Chelsea boss Sarri calls for 'positive support' from fans for Spurs clash after racism scandals
Sarri's Chelsea travel to Tottenham's adopted home of Wembley Stadium for an EFL Cup semi-final clash between two clubs who traditionally see passions run high among supporters.Also on rt.com Chelsea fans in fresh racism storm over ‘Nazi death skull’ flag
And, with the Blues finding themselves in the headlines for the wrong reasons this season following incidents of anti-Semitic language and unsavory chants, Stamford Bridge supremo Sarri has asked his fans to keep their chants focused on positive messages for his team, rather than negativity towards their opponents.
"I think we need the support of our fans of course," said Sarri.
"But we would like to have their support for us, not against the opponents."
Those sentiments were echoed by Sarri's opposite number, Spurs boss Mauricio Pochettino.
"I think the fans need to support their teams and to try to help them to win. They need to support the players, nothing else," he said.
"That is the most important thing for me. They need to create a good atmosphere and not to think about the emotion of hating each other."
As a result of recent events involving their fans, Chelsea have adopted a zero-tolerance approach towards discriminatory chants from supporters, and that stance was affirmed during a special security and stewarding meeting between representatives of both clubs ahead of the game.
Anti-Semitic chants at Chelsea were criticized by a mother and son on the Chelsea Supporters' Trust website, with son Jack making the point that the idea of Chelsea fans using anti-Semitic language is "a bit stupid and short-sighted... especially as our owner, Roman Abramovich, is Jewish.
"It is ridiculous that it is that aspect, with Tottenham or whoever, that someone would pick on."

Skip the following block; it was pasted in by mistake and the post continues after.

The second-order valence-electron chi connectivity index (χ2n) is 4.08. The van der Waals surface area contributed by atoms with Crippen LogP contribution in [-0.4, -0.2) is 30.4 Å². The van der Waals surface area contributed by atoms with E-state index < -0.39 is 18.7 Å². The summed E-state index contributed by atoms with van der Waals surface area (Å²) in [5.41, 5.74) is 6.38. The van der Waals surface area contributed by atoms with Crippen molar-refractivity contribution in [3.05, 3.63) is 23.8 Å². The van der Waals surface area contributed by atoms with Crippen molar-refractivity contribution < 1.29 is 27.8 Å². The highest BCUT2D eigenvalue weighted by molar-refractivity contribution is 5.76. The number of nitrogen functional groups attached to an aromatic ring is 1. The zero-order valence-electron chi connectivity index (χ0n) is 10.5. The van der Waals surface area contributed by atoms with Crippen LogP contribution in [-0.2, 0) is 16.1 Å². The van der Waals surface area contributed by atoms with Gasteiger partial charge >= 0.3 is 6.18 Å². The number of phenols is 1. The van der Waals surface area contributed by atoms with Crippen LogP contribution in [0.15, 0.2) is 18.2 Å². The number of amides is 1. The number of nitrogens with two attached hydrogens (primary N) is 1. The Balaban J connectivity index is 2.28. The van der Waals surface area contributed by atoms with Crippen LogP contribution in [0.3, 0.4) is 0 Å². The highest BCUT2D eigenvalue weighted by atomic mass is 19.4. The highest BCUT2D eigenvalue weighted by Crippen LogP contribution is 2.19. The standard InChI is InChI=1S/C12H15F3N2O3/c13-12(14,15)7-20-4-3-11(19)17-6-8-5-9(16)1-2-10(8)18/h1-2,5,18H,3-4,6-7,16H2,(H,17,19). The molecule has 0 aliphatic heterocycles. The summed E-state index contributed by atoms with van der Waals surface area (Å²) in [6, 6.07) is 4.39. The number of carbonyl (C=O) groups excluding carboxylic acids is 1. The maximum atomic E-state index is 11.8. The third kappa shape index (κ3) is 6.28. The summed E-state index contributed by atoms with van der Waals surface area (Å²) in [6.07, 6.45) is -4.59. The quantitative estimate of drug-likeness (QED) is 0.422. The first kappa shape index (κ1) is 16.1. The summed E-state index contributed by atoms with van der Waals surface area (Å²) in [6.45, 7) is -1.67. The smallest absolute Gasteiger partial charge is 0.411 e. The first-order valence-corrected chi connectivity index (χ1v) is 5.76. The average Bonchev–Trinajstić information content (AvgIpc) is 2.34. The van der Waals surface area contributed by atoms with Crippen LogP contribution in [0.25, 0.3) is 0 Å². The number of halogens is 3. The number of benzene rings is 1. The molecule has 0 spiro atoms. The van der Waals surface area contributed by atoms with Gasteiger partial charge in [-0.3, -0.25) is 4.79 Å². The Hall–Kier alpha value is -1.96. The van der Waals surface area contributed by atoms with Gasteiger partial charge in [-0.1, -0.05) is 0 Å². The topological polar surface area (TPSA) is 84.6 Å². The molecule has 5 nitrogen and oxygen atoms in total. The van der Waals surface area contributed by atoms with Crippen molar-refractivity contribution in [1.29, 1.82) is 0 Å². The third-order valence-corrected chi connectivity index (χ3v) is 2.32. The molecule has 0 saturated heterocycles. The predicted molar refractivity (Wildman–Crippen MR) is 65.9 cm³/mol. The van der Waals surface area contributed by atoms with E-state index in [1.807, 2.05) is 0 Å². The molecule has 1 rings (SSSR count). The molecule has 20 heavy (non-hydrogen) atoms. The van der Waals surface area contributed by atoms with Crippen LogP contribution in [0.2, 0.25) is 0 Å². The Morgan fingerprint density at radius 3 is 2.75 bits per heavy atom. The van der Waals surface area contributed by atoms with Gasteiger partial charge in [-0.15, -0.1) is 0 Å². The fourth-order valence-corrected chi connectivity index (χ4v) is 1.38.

One area of controversy surrounds a terrace nickname for Tottenham fans: "Yids."
The phrase has anti-Semitic connotations and is criticized when used by opposing fans. But some Spurs fans also use the term for their own fanbase, which only serves to confuse the matter.
The World Jewish Congress and the Board of Deputies of British Jews recently urged Spurs to take a stand against its use.
But the club explained how the word is also used in a non-offensive manner to deflect, rather than deliver, abuse.
"The Y-word was originally adopted in order to deflect such abuse," a statement explained.
"We have always been clear that our fans (both Jewish and gentile) have never used the term with any deliberate intent to cause offense.
"A re-assessment of its use can only occur effectively within the context of a total clampdown on unacceptable antisemitism."
The mother from the Chelsea Supporters' Trust article, Karen, said the term isn't one that sits comfortably with her.
"I don't like what Tottenham call themselves. I find it uncomfortable, and it certainly isn't helpful," she said.
"Whatever Tottenham call themselves, it doesn't ever excuse people shouting about hatred for Jews.
"Should anyone not understand: the word is a derogatory word about Jewish people. Whoever you might be directing it at: if Jewish people are present, then it is us who are hurt by it."
And Chelsea Supporters' Trust chairman David Chidgey told the Press Association that the group are "wholeheartedly supportive" of Chelsea's zero-tolerance approach towards discriminatory chants.
"There's a strong feeling that we need to get our own house in order," he said.
"Our goal is not to tell people how to behave. But we go to support the team. That's why we all go."